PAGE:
For the last couple of months, I’ve been experimenting with selling directly through my selz store and I figured I’d write an update about what I’ve done and how it’s been going.
The biggest problem as an indie author is how do you find readers if you don’t have a built in name. I’ve got a core cadre of dedicated readers (and than you from the bottom of my heart for sticking with me) but if I ever hope of making a living at this, I need to grow my reader base.
So back in February, I set up my selz store. It was incredibly easy to do and there are a lot of customizations that I’ll probably do in the future but right now, I’m still trying it out. I started simple: added in digital copies of my current indie novella and just let it cook. It didn’t do much but I wasn’t overly concerned.
When it came time to get ready to launch my new series with Before I Fall, though, I needed a plan that didn’t involve shotgun blasting Facebook ads and having little to no click through. So I uploaded a three chapter sample to selz. There are separate files for kindle and epub and pdf and they are clearly labeled so readers don’t get confused. I also started targeting specific, popular authors on Facebook with the ad linking them to my selz page.
The results were pretty damn good. This is by far the most effective marketing I’ve done to date. There is a very strong correlation between the number of preorders and the number of samples downloaded. For every click through to the site, I end up with a 30% conversion rate – which means 30% of the people who visit end up downloading the sample. I can’t track exactly whether or not the sample leads directly to a purchase but the numbers of samples lines up very closely with the number of preorders. So I cannot say that my free samples on selz is causally related to the number of preorders on all my new releases but only that the free samples are definitely helping drum up traffic.
And the only thing is costs me is the advertising money on Facebook. Which if you haven’t done their Facebook for Business program for ad optimization and you have a set amount of money to budget for it, I highly recommend it. I have no problem paying for advertising if it leads to actual sales and learning to maximize Facebook is well worth the time and money.
The other benefit to using selz is that you have customer information. Obviously, you don’t want to go adding people to your mailing list without their permission (trust me, I did this accidentally once and I still want to die of embarrassment every time I think about it) so if you do want customers to sign up, make sure they opt in. But being able to contact them and say hey, the entire book is available if you’re interested definitely helps.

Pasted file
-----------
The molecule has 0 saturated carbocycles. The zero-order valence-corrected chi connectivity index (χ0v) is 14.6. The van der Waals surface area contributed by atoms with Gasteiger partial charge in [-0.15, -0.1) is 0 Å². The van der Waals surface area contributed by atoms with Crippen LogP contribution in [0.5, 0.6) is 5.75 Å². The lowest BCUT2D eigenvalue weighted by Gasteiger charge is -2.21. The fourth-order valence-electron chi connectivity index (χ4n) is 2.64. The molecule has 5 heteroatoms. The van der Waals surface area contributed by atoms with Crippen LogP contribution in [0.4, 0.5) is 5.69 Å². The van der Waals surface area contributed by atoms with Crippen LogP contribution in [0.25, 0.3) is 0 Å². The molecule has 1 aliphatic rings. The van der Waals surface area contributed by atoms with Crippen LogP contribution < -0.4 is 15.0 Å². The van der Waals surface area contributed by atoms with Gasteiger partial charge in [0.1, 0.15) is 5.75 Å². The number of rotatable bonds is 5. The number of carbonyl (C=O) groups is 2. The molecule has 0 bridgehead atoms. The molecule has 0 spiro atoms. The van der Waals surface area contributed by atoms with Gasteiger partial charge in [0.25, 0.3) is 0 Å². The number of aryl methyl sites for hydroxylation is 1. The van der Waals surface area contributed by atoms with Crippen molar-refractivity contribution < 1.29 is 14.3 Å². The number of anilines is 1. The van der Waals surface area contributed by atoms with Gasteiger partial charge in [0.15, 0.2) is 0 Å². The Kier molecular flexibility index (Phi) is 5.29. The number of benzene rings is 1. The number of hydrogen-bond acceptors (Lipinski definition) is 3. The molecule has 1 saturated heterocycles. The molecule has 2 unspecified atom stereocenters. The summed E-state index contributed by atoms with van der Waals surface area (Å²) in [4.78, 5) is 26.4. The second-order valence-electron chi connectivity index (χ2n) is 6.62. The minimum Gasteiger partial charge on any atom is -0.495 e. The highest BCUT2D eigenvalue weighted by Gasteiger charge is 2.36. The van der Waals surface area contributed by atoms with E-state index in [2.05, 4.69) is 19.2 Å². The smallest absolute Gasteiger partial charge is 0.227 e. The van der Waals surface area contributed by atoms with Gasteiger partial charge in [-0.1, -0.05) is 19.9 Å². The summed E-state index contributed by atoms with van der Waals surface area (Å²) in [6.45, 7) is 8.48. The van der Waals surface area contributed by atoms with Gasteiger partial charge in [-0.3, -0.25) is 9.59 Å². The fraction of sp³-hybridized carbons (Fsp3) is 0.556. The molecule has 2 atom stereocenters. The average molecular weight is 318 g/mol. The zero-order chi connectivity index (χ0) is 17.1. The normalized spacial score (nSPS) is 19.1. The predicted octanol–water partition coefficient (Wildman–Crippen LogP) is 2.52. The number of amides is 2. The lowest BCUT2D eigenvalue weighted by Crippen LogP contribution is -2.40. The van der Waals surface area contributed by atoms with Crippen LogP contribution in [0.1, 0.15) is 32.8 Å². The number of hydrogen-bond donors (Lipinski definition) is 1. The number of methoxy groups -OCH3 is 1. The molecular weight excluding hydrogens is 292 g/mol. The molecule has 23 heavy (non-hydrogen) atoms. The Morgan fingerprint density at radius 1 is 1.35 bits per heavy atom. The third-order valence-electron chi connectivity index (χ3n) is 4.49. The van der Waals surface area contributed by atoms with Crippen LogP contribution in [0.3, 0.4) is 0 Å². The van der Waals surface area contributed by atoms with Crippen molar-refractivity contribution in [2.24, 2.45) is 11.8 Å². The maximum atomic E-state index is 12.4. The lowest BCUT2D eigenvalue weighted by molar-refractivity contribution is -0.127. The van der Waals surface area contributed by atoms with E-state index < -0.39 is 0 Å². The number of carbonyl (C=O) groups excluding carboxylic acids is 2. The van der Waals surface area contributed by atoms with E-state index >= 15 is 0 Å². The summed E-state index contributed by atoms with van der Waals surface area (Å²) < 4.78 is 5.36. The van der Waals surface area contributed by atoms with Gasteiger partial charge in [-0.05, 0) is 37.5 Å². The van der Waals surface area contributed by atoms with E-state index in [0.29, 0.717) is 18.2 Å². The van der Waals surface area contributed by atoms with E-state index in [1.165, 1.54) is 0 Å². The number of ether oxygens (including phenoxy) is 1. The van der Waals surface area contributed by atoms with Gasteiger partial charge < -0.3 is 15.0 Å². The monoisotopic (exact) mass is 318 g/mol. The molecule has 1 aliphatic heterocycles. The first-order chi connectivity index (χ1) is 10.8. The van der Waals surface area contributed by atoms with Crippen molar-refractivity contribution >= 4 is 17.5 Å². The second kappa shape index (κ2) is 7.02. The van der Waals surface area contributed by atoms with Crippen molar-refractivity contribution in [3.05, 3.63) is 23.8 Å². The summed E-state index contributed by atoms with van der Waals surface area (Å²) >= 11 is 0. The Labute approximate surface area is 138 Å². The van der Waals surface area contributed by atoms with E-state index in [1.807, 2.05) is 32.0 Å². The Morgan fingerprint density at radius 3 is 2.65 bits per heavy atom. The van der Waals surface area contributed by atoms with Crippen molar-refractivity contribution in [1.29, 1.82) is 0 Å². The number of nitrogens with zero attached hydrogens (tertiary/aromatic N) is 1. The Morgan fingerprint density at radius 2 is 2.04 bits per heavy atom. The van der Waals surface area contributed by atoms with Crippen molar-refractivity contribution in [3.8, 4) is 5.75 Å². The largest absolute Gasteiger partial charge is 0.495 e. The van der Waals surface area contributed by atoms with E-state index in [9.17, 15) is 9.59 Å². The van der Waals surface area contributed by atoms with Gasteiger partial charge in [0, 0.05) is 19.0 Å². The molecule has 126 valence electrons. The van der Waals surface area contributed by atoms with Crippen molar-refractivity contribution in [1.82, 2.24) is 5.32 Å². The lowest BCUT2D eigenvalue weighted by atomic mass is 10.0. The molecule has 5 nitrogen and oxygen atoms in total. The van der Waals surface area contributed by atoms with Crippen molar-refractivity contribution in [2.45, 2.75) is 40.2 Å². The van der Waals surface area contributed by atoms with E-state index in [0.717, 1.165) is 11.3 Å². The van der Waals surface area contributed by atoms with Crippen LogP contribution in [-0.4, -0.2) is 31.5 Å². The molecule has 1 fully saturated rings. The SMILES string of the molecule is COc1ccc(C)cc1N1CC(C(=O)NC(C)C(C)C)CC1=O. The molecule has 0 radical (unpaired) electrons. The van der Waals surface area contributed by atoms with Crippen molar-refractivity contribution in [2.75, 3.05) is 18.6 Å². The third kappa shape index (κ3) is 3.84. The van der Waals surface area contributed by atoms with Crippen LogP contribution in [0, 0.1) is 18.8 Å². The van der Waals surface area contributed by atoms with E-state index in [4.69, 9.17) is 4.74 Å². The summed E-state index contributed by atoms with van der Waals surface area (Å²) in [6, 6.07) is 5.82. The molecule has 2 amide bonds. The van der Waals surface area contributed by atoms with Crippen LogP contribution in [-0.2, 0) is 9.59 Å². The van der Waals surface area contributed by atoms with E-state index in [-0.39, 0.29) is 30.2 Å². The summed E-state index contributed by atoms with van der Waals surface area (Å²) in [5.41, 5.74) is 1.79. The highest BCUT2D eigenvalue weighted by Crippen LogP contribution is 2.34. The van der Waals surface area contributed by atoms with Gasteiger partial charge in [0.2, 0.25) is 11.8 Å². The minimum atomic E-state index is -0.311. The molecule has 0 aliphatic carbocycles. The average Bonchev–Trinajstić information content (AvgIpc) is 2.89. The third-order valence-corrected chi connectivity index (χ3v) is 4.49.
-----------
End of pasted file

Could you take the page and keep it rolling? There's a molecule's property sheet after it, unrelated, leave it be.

I won’t be pulling away from the major retailers any time soon. The vast majority of my readers are on Kindle, iBooks and Nook and I fully intend to make my readers’ lives easier by making sure they can get the books where they’re most comfortable. But selling directly is also something I plan to continue so long as it remains easy for my readers to do. I wrote about how selling directly benefits me financially to sell directly as I retain a higher percentage of each sale.
It also gives me flexibility to offer readers unique access. For instance, Homefront is available right now from me directly. It’ll be on sale on April 7th from all the other retailers.
And I’m offering up signed copies for a pay your own price promotion to raise money for Project Sanctuary on Back to You and It’s Always Been You (and we’re running low so if you want these, don’t wait).
And I’m going to figure out how to bundle print and digital so if anyone wants to buy a print copy of Before I Fall from me, they’ll be able to get the digital book from me directly, too. Look for that soon.
The only drawback is that sometimes, people’s credit cards block the transaction because selz.com is located in Australia- meaning you’ll get a processing error message. But if that happens, readers can pay through paypal. All in all, though, I’m incredibly happy with my selz experiment and I definitely plan on continuing it.
It’s all part of this brave new world of indie publishing. One of the things I truly love about being indie is having the flexibility to try new things, adapt and adjust if things aren’t working.